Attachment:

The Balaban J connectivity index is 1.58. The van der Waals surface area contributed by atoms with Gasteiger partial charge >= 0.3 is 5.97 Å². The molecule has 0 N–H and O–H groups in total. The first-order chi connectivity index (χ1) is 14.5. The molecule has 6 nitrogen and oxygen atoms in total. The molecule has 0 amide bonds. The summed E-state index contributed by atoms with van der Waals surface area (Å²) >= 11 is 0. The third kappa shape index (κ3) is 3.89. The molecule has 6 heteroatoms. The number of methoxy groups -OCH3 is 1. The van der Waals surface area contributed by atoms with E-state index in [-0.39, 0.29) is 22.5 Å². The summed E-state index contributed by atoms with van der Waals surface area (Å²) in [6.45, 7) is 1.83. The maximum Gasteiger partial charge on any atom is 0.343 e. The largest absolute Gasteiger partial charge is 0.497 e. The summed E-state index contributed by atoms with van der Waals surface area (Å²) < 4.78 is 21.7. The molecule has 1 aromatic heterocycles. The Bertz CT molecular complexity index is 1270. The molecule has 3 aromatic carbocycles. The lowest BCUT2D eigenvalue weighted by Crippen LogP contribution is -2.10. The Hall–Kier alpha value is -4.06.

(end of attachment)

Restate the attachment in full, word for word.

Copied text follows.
The Balaban J connectivity index is 1.58. The van der Waals surface area contributed by atoms with Gasteiger partial charge >= 0.3 is 5.97 Å². The molecule has 0 N–H and O–H groups in total. The first-order chi connectivity index (χ1) is 14.5. The molecule has 6 nitrogen and oxygen atoms in total. The molecule has 0 amide bonds. The summed E-state index contributed by atoms with van der Waals surface area (Å²) >= 11 is 0. The third kappa shape index (κ3) is 3.89. The molecule has 6 heteroatoms. The number of methoxy groups -OCH3 is 1. The van der Waals surface area contributed by atoms with E-state index in [-0.39, 0.29) is 22.5 Å². The summed E-state index contributed by atoms with van der Waals surface area (Å²) in [6.45, 7) is 1.83. The maximum Gasteiger partial charge on any atom is 0.343 e. The largest absolute Gasteiger partial charge is 0.497 e. The summed E-state index contributed by atoms with van der Waals surface area (Å²) < 4.78 is 21.7. The molecule has 1 aromatic heterocycles. The Bertz CT molecular complexity index is 1270. The molecule has 3 aromatic carbocycles. The lowest BCUT2D eigenvalue weighted by Crippen LogP contribution is -2.10. The Hall–Kier alpha value is -4.06.